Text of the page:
In a recent edWebinar, hosted by edWeb.net, Michelle Luhtala, library department chair, and Donna Burns, technology integrator, both from New Canaan High School (NCHS) in Connecticut, showcased the transformation of the NCHS library from a collection of used reference and biography books into a living, breathing makerspace. Using mostly recyclable materials, equipment, and furniture, these educators are providing learning opportunities for students and teachers that have changed the school climate and culture. “Making learning more real for students allows them to learn better in a much more energized school,” said Luhtala.
A multi-year redesign
Through a five-year radical book-weeding process from 2011- 2016, the NCHS library had eliminated all of the library’s free-standing bookshelves. This process created both an opportunity and a challenge for Luhtala and Burns to convert this newly created space into a makerspace. With minimal funding in the early stages of the makerspace, the duo salvaged discarded lab tables and art stools and recycled material from all areas of the school.
Although this space was optimal for student making, organization and storage issues became the prime concern in the second year of the makerspace. Luhtala and Burns rescued much-needed shelving from the elementary school and clamped the refurbished shelves together to create an 80-bin storage system that provided teachers and students easy access to the makerspace materials.
The third year was the most significant when the makerspace moved into a new area in the library. Windows and doors were removed to open up the entire space, teacher offices converted into soundproof video booths/virtual reality rooms, and the lower library furnished with flexible caster seating for double classrooms.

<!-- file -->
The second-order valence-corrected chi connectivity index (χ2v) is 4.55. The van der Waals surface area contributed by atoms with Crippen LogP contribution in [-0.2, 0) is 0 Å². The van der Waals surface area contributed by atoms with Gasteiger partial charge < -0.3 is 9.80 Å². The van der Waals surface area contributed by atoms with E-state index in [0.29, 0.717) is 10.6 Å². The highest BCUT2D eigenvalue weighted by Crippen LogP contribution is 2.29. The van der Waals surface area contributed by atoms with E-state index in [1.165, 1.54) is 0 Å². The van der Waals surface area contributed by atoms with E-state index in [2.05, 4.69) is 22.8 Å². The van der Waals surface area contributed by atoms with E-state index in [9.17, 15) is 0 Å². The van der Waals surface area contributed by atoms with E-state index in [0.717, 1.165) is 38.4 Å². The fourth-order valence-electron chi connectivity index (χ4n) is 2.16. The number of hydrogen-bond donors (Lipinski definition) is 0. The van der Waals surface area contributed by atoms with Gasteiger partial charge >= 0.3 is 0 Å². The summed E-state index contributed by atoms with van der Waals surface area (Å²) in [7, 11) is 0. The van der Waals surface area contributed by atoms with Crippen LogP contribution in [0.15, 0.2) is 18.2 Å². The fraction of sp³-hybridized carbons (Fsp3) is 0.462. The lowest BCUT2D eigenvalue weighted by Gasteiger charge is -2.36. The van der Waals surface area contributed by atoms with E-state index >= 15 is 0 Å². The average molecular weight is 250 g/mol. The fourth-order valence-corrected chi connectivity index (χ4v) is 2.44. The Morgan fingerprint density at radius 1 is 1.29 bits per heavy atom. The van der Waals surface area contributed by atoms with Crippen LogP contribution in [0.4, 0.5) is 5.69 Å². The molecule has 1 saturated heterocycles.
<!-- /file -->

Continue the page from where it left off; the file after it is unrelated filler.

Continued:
How to transform a library into a #makerspace
Collaboration is key to a better makerspace design
However, the most significant changes happened when the school district began to allocate funding previously earmarked for library books to the NCHS makerspace. Luhtala and Burns collaborated with the NCHS CTE interior design class on a design challenge project that focused on the makerspace overall area, materials, signage, and work stations while keeping spatial planning and traffic flow in mind. The students’ simple design became the inspiration for profound changes in the makerspace including rolling carts, foldable tables, whiteboard walls, and the reorganization of materials and supplies.
During the first year, the makerspace was stocked with basic craft and recycled materials such as butcher-block paper, markers, and Legos. By the second year, when the types of makerspace materials increased to 80, Luhtala and Burns painstakingly organized, labeled, and categorized these materials into alphabetized bins. However, they began to think about not only the organizational part of these materials but how to get students to plan their projects before they come to the makerspace. By creating a worksheet template, students spend less time deciding on materials and more time on making. They also wanted to encourage students to take ownership of the space and put elements back in an organized manner. Larger labels were put on material bins, supply carts got wheels, and installed pegboards were hung with frequently used materials such as pencils, erasers, scissors, and paper. By organizing the materials by workflow, such as coding, circuitry, and electronics; needlecraft; and 2D and 3D elements, Luhtala and Burns discovered that the materials used the least amount of time were the most expensive materials.